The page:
My anger this week has a couple of different focal points.  Trump?  Of course.  The destruction of the postal service, which appropriately enough serves his constituents more than not, is now one of the stories.  To game the election, more arson is required apparently.  I am also angry at Canadian folks because they too prioritized bars over schools.  My friends are pulling their hair out over the fucked up priorities from Ontario to California to NY.  I'd like to be of assistance, but not sure what I can do to help them.  I am also angry that Lebanon is governed so poorly that they allowed a small nuke equivalent of explosive material to sit on a dock for, what, six years?  The country was facing a difficult crisis before, in a moment, it lost its primary port and much of its grain supply.  This, alas, is America's future if Trump can win the election as he has already gutted so much of governance.  Anyhow, lots of anger on this.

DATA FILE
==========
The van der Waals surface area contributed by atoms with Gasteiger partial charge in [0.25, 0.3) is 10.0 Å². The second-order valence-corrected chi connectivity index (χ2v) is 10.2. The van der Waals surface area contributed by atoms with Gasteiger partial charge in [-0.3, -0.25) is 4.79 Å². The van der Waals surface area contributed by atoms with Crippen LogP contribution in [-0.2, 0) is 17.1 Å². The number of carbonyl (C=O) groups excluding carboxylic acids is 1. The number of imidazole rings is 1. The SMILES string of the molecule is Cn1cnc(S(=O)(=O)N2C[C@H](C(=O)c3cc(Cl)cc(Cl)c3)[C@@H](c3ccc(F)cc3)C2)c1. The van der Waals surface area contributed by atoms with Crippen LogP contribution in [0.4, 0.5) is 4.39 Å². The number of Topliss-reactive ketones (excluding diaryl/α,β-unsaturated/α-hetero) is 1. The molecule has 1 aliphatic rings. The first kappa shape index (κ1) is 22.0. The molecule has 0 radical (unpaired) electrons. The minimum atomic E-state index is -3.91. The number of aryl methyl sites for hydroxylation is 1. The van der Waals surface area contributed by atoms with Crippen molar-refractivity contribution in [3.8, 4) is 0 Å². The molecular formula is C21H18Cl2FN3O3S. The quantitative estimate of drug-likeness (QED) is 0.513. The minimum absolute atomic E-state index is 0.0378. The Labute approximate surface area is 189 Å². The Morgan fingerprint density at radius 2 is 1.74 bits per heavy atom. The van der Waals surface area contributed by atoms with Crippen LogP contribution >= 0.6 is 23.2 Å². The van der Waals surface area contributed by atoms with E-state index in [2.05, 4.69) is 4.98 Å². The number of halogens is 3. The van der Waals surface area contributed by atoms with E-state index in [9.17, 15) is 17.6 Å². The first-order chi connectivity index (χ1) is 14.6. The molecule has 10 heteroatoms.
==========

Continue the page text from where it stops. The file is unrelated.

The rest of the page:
So, I will conclude with some more pride.  I am spending the weekend revising the CDSN's annual report.  Technically, we should have produced it in April since our first year ended in March, but we were kind of busy with other things.  The report demonstrates, I think, that we have turned a grant idea into a viable and vibrant network, providing much value for our partners and for Canada.  I have been so lucky to work with such great people at Carleton, around Canada, and beyond.  While COVID has caused us to postpone the Summer Institute and hampered us in other ways, we have reacted pretty well, with new initiatives aimed at helping PhD students, at providing quick advice to government, and assisting profs as they prep for online classes.  I always am cognizant that I am asking people to give of the time to help move this thing forward, and they are not getting paychecks for it (well, except for my staff).  So, I am quite grateful as I ask again for a bit of time and expertise.